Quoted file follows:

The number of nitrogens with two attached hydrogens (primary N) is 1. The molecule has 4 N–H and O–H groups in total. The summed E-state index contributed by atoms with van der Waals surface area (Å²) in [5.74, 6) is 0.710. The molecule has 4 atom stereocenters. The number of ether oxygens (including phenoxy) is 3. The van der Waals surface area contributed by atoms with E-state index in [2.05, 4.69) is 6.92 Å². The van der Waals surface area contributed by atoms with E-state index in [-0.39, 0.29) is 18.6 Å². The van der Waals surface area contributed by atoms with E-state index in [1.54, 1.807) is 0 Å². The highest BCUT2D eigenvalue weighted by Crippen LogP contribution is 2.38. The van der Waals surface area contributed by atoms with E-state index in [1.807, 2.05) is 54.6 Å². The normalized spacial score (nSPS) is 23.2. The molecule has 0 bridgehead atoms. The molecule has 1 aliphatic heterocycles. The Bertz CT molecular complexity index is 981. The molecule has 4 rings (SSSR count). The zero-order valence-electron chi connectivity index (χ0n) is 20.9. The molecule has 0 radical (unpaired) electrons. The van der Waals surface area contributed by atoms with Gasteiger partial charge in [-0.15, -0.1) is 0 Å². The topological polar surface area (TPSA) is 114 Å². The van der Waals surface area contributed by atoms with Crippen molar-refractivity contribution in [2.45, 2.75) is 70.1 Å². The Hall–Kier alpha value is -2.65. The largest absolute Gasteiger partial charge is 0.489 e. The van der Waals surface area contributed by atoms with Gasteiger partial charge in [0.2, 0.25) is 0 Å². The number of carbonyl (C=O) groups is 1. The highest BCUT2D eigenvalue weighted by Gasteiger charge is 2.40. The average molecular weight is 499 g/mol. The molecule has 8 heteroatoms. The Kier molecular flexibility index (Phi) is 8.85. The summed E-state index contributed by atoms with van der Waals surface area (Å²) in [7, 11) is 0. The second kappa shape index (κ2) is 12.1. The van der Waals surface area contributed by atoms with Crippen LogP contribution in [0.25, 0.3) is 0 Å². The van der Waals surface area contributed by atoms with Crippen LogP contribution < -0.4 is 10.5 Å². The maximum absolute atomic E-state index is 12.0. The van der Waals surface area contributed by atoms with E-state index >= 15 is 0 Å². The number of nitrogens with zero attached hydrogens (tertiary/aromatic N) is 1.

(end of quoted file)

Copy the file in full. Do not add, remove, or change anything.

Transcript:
The number of nitrogens with two attached hydrogens (primary N) is 1. The molecule has 4 N–H and O–H groups in total. The summed E-state index contributed by atoms with van der Waals surface area (Å²) in [5.74, 6) is 0.710. The molecule has 4 atom stereocenters. The number of ether oxygens (including phenoxy) is 3. The van der Waals surface area contributed by atoms with E-state index in [2.05, 4.69) is 6.92 Å². The van der Waals surface area contributed by atoms with E-state index in [-0.39, 0.29) is 18.6 Å². The van der Waals surface area contributed by atoms with E-state index in [1.54, 1.807) is 0 Å². The highest BCUT2D eigenvalue weighted by Crippen LogP contribution is 2.38. The van der Waals surface area contributed by atoms with E-state index in [1.807, 2.05) is 54.6 Å². The normalized spacial score (nSPS) is 23.2. The molecule has 0 bridgehead atoms. The molecule has 1 aliphatic heterocycles. The Bertz CT molecular complexity index is 981. The molecule has 4 rings (SSSR count). The zero-order valence-electron chi connectivity index (χ0n) is 20.9. The molecule has 0 radical (unpaired) electrons. The van der Waals surface area contributed by atoms with Gasteiger partial charge in [-0.15, -0.1) is 0 Å². The topological polar surface area (TPSA) is 114 Å². The van der Waals surface area contributed by atoms with Crippen molar-refractivity contribution in [2.45, 2.75) is 70.1 Å². The Hall–Kier alpha value is -2.65. The largest absolute Gasteiger partial charge is 0.489 e. The van der Waals surface area contributed by atoms with Gasteiger partial charge in [0.2, 0.25) is 0 Å². The number of carbonyl (C=O) groups is 1. The highest BCUT2D eigenvalue weighted by Gasteiger charge is 2.40. The average molecular weight is 499 g/mol. The molecule has 8 heteroatoms. The Kier molecular flexibility index (Phi) is 8.85. The summed E-state index contributed by atoms with van der Waals surface area (Å²) in [7, 11) is 0. The second kappa shape index (κ2) is 12.1. The van der Waals surface area contributed by atoms with Crippen LogP contribution in [0.25, 0.3) is 0 Å². The van der Waals surface area contributed by atoms with Crippen LogP contribution < -0.4 is 10.5 Å². The maximum absolute atomic E-state index is 12.0. The van der Waals surface area contributed by atoms with E-state index >= 15 is 0 Å². The number of nitrogens with zero attached hydrogens (tertiary/aromatic N) is 1.